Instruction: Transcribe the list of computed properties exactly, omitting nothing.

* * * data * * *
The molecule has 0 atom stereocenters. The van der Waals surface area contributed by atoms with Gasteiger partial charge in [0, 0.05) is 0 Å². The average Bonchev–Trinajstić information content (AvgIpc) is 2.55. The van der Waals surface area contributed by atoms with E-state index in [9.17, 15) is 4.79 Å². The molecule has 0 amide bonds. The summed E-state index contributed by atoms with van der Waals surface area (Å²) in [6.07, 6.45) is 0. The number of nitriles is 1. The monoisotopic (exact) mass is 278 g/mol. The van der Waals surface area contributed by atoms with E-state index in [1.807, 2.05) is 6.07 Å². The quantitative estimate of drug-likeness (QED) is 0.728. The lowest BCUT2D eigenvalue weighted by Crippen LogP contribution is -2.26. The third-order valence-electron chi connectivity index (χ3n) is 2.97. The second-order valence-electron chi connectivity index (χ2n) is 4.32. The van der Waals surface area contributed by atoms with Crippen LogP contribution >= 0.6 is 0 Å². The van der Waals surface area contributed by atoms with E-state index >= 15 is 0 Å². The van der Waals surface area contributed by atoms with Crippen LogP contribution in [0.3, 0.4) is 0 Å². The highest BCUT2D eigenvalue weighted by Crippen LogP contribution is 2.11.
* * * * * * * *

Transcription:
The molecule has 0 atom stereocenters. The van der Waals surface area contributed by atoms with Gasteiger partial charge in [0, 0.05) is 0 Å². The average Bonchev–Trinajstić information content (AvgIpc) is 2.55. The van der Waals surface area contributed by atoms with E-state index in [9.17, 15) is 4.79 Å². The molecule has 0 amide bonds. The summed E-state index contributed by atoms with van der Waals surface area (Å²) in [6.07, 6.45) is 0. The number of nitriles is 1. The monoisotopic (exact) mass is 278 g/mol. The van der Waals surface area contributed by atoms with E-state index in [1.807, 2.05) is 6.07 Å². The quantitative estimate of drug-likeness (QED) is 0.728. The lowest BCUT2D eigenvalue weighted by Crippen LogP contribution is -2.26. The third-order valence-electron chi connectivity index (χ3n) is 2.97. The second-order valence-electron chi connectivity index (χ2n) is 4.32. The van der Waals surface area contributed by atoms with Crippen LogP contribution >= 0.6 is 0 Å². The van der Waals surface area contributed by atoms with E-state index >= 15 is 0 Å². The van der Waals surface area contributed by atoms with Crippen LogP contribution in [0.3, 0.4) is 0 Å². The highest BCUT2D eigenvalue weighted by Crippen LogP contribution is 2.11.